Authentic Lessons for 21st Century Learning

If You're a Bird, I'm a Bird


K20 Center, Brad Rogers | Published: May 31st, 2022 by K20 Center

  • Grade Level Grade Level 8th, 9th
  • Subject Subject English/Language Arts
  • Course Course
  • Time Frame Time Frame 1-2 class period(s)
  • Duration More 90 minutes


Students will use close reading strategies to analyze symbolism in Edgar Allan Poe's "The Raven." The class will begin by observing symbols being displayed on the board, transition into recognizing the main symbol in the poem, and finally create a symbolic poem of their own. Through collaborative exercises, students will eventually scaffold knowledge of symbolism and connect the literary device to their personal life. While this lesson is currently aligned only to 8th grade standards, it would be appropriate to teach in grades 8 through 9, adjusting standards as needed.

Essential Question(s)

What can poetry tell us about culture?



Students will complete quickwrite over symbol (of their choosing) being displayed on the board.


Students will read "The Raven" by Edgar Allan Poe and use the CER strategy as well as the 4-2-1 strategy to analyze the poem.


Students will share findings with their peers.


Students will create free verse poem featuring a symbol that represents them.


Students will share free verse poems aloud. Peers will evaluate poems that are shared via rubric.


  • Laptop Computer (if available)

  • Literature Book with "The Raven" by Edgar Allan Poe

  • The Raven Handout (can be shared via PDF on laptop or printed)

  • C.E.R Graphic Organizer (offered as both a PDF or a Word Doc)

  • Notebook/Copy Paper

  • Pens/Pencils


To begin, find an image of a human skull and a human heart. When students enter the classroom, direct students' attention to a projector or SMARTboard which will be displaying the images of a skull and a heart. Allow the students 3-5 minutes to complete a quickwrite over the prompt "What these parts of human anatomy represent to you?" Once the 3-5 minutes are up, the students will partner up and share, with their partner, their meaning behind the symbol. Ask for a few other groups to share their quickwrites aloud.


Transitioning to the poem "The Raven" by Edgar Allan Poe, students will read the poem on their own. After students students have completed the reading, students participate in a 4-2-1 strategy. Individually, a student will identify what they feel are the 4 most important sentences, then they will pair up with a partner and complete the 4-2-1 strategy.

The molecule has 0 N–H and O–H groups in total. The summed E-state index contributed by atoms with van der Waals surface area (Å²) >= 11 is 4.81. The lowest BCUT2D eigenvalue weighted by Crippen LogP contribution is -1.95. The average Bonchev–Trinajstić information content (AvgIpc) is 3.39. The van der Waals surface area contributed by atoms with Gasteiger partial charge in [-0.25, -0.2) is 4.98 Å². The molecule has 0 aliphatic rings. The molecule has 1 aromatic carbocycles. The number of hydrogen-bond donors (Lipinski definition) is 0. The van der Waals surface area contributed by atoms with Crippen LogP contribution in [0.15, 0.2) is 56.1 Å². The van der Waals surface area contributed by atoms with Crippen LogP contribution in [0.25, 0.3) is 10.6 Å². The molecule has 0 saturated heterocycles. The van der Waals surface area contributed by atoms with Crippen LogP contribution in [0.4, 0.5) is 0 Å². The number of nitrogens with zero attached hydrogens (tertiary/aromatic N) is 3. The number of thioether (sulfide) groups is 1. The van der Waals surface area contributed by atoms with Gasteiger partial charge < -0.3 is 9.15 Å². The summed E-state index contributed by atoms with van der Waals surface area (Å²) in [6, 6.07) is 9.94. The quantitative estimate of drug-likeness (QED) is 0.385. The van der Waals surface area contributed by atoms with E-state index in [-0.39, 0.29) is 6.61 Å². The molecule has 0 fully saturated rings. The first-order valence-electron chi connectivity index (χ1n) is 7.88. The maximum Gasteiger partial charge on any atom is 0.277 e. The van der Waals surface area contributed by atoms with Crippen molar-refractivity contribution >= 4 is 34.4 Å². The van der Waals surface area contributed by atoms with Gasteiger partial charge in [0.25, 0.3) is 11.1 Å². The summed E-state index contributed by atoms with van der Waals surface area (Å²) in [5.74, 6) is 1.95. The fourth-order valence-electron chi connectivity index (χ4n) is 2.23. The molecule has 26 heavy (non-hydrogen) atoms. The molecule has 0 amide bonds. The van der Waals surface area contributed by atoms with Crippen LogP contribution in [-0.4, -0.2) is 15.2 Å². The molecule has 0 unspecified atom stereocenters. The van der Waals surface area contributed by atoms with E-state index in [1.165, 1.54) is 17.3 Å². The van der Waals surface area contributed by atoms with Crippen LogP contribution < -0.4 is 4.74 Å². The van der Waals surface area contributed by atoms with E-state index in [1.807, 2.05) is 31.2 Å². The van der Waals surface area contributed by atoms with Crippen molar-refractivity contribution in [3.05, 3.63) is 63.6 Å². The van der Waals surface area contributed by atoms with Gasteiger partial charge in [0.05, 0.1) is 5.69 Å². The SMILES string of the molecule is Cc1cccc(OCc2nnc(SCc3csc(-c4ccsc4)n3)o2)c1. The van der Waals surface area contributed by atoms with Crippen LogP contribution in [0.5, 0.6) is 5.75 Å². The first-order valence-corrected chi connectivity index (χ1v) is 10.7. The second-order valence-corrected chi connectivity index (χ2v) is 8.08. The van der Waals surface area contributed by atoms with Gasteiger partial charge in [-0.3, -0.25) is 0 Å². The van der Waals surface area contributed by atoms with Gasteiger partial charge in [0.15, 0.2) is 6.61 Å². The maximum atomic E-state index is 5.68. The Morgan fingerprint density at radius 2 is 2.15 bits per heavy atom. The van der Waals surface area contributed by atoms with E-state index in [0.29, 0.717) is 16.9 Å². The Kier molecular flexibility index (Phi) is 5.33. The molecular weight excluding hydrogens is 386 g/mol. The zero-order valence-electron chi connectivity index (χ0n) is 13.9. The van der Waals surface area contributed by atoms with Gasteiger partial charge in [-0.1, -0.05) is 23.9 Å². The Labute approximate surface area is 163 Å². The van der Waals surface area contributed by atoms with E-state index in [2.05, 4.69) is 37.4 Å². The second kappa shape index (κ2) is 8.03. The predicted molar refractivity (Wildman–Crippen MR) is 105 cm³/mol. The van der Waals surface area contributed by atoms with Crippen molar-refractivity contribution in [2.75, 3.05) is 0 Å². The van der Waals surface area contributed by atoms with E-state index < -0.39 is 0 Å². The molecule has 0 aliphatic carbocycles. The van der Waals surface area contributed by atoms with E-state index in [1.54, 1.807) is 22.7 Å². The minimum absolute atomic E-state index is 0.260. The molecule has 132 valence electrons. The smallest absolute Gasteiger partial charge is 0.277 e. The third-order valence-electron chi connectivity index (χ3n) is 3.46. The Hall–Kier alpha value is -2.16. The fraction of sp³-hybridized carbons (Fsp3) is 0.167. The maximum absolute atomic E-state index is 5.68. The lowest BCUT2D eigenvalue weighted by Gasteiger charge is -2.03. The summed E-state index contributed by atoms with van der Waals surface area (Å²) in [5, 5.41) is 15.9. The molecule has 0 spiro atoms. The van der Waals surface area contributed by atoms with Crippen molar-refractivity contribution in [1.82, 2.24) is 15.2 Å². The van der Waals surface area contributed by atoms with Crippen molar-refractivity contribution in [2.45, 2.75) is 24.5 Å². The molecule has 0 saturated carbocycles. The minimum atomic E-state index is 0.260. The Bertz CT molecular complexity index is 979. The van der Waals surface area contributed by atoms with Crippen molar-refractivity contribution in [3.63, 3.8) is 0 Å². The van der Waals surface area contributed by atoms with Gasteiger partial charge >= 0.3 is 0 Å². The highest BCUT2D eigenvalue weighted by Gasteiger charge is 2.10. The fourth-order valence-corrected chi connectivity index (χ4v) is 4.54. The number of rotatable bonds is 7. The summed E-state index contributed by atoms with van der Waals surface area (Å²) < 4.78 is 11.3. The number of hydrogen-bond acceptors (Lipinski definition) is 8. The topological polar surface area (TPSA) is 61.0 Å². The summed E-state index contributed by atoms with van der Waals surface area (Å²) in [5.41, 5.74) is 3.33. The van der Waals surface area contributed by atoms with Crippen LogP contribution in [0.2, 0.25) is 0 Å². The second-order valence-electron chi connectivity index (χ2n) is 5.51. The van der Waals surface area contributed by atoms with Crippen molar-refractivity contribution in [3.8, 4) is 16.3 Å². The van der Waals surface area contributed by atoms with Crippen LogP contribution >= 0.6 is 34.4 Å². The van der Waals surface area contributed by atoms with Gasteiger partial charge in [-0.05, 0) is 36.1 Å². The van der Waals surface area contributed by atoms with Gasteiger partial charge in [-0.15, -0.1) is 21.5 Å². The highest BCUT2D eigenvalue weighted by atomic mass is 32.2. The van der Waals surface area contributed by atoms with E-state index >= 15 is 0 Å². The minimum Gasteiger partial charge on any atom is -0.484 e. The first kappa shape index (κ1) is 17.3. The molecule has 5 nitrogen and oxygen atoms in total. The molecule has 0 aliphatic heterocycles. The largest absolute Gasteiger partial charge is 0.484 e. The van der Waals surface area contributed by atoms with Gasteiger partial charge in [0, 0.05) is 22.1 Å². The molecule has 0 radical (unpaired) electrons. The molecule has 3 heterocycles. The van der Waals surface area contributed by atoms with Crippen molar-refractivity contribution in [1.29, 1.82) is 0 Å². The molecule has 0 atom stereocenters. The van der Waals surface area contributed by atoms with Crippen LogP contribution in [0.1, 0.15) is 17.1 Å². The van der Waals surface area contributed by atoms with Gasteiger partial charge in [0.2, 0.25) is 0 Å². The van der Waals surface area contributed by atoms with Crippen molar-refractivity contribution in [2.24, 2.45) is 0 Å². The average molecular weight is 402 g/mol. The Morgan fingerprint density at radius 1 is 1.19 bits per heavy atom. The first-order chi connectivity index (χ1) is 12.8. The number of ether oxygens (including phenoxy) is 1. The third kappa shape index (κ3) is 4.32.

For the 4-2-1 strategy, students will:

1) Pair up and compare their 4 most important sentences identified in the poem. 2) Narrow each of their lists down to 2 sentences. 3) Agree on what they feel is the most important sentence regarding the raven and what it represents in the poem.

After they have narrowed it down to the most significant sentence that focuses on the raven itself and write them down using the CER strategy.

For the CER strategy, students will:

  1. Make a claim regarding the sentence they have chosen.

  2. Use evidence as to why this sentence is vital to the poem.

  3. Explain the reasoning behind its importance.


After groups have completed the 4-2-1 and C.E.R. strategies, they will then select one spokesperson to explain why they believe Poe chose a raven as a symbol and what they feel it represents to Poe himself.


After each group has shared, students will create their own poem with symbolism. Walk them through the following steps to help scaffold the writing of the poem:

  1. Draw a symbol that represents them personally.

  2. Write a paragraph that explains why this symbol represents them.

  3. Turn their paragraph into a free verse poem that is no more than 5 sentences.


Once the students have completed their own free verse poem, ask for a few volunteers to share their poems aloud. As the students are sharing their poems, their peers will evaluate it by completing the 3-2-1 strategy.

For the 3-2-1 strategy, students will:

  1. Write down 3 things they liked about the poem.

  2. Construct 2 questions for the speaker.

  3. Offer 1 suggestion regards to something they would change in the poem.